the manuals and determine if the features satisfy everything that you
require"(Clark 36). The next step is selecting the appropriate hardware to
handle your computing needs. Hardware comprises all the physical items that
allow a computer to run programs, such as a printer, a monitor, a mouse, a
keyboard, and a modem among other things. The memory where information is stored
on a computer is also considered hardware. When choosing the proper hardware you
should not base your decision on price alone. "Compare several vendors,
selecting the one with the best combination of service, training, and
warranties" (Stevens 108). Your company will start to rely on that computer,
so make certain that you can get it serviced. Try and look for a vendor with a
strong service outlet near your company. Also steer clear of systems that have
just entered the market, considering the high mortality rate in the computer
industry. The company may not be around when it comes time to get service. There
are many things to consider when purchasing hardware as well as software, so be
sure to give proper consideration to using a consulting firm. They could end-up
saving you money. A good word to describe computers is ever changing, and
accounting systems are no different. You should always be on the lookout for new
and old computer technology to help your company. Very often you can increase
productivity with just a few enhancements. For example, two products have grow
more important to accounting over the past few months and are sure to become
more popular as time goes on, they are the mouse and multilingual programs.

"The mouse became popular in the early days of personal computers because it
simplified their use. Today the mouse and other pointing devices increasingly
are being integrated into mainstream accounting programs, especially those for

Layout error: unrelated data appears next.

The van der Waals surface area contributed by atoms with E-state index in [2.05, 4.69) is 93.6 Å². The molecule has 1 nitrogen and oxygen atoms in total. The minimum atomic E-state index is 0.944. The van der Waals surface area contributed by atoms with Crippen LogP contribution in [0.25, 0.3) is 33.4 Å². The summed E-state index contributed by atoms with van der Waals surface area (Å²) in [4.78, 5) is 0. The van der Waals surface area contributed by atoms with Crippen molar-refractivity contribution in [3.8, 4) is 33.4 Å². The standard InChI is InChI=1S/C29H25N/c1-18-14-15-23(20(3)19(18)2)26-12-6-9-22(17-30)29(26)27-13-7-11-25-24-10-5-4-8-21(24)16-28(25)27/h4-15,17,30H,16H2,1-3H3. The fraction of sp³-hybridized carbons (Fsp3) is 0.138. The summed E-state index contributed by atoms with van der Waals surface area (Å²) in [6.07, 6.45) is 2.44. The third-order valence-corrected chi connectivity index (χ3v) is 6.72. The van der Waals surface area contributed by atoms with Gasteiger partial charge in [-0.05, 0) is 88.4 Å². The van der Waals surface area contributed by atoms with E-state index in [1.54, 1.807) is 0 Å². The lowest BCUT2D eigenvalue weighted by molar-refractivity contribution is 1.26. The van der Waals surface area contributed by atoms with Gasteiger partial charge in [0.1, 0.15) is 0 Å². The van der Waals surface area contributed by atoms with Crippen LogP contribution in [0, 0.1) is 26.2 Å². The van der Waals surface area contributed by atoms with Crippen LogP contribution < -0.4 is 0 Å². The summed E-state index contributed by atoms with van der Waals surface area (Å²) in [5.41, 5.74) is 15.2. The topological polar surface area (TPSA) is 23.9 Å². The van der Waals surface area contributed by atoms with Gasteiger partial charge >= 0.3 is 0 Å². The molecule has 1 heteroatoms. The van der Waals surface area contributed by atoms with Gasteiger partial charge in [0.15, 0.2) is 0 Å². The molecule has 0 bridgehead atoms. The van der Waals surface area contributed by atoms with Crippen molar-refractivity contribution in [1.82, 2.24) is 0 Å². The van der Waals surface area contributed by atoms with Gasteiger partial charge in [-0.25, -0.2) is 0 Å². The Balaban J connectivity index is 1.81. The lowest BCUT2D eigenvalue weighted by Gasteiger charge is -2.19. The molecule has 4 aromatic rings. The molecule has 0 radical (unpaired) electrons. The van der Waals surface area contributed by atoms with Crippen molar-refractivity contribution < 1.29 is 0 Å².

Windows" (Johnson 91). A mouse is most useful when accessing shortcut menus or
by selecting icons which are jump gates that perform commonly use commands by
merely clicking a mouse button. Icons are the graphical representations of
commands. "Software publishers continue to integrate the mouse and other
pointing devices into their programs, making the program easier and faster to
use and enhancing accountants’ productivity" (Johnson 91). As trade barriers
in the world crumble and new accounting opportunities continue to grow. More
mid-sized and even small businesses expand their market beyond U.S. boarders,
they are then faced with using multilingual computer systems. "The basic tools
that do these jobs constitute a unique class of accounting software especially
designed for the international arena"(Lebow and Adhikari 66). As you can see
technology does not have to be new in order to be useful. The need for it is
what is important. So do not over look anything when searching for new
accounting tools. When you finally make the decision to computerize and you have
selected the suitable hardware and software. You must then allow an appropriate
amount of time to install the system and also train the employees. The new
system may take several months before it is thoroughly up and running, so be
patient. When training employees, they can sometimes be hesitant toward
computerization. So you must " extend assurances that the computer is a tool
to help them, not to replace them" (Louvau and Jackson 118). The rule of
thumb, as with anything, is to be patient. This whole process of computerizing
may at first leave you totally confused. However, if you take everything step by
step, before you know it you will be up and running. First make sure it is time
change from a manual system. You may only confuse things with a new system.

Second, make informed choices when choosing your hardware and software. Perhaps
a consulting firm would be the smart way to go. Also remember to keep track of
new technology, it can sometimes make your company more productive. Finally,
allow plenty time for installing and training. Taking your time may help prevent
costly time delays. The most important things to remember are take your time and
make informed decisions.


Clark, Frank J. The Accountant and the Personal Computer. Englewood Cliffs:

Prentice Hall, 1986. Cushing, Barry E., and Marshall B. Romney. Accounting

Information Systems. 6th ed. New York: Addison-Wesley Publishing Company, 1994.

Johnson, Richard A. "Computer/Technology : The mighty mouse. " Journal
of Accountancy Aug. 1993: 91-94. Lebow, Marc I., and Ajay Adhikari.
"Software That Speaks Your Language." Journal of Accountancy July.

1995: 65-72. Li, David H. Accounting, Computers, Management Information Systems.

New York: McGraw-Hill Book Company, 1968. Louvau, Gordon E., and Marjorie E.

Jackson. Computers in Accountants' Offices. Belmont, CA: Wadsworth, 1982. Perry,

William E. The Accountants' Guide to Computer Systems. New York: John Wiley
& Sons, 1982. Siegel, Joel G., et al., Accountant's Microcomputer Handbook.

Englewood Cliffs: Prentice-Hall, 1987. Stevens, Mark. "Let Your Computer Do

The Work." Working Woman Apr. 1986: 102+.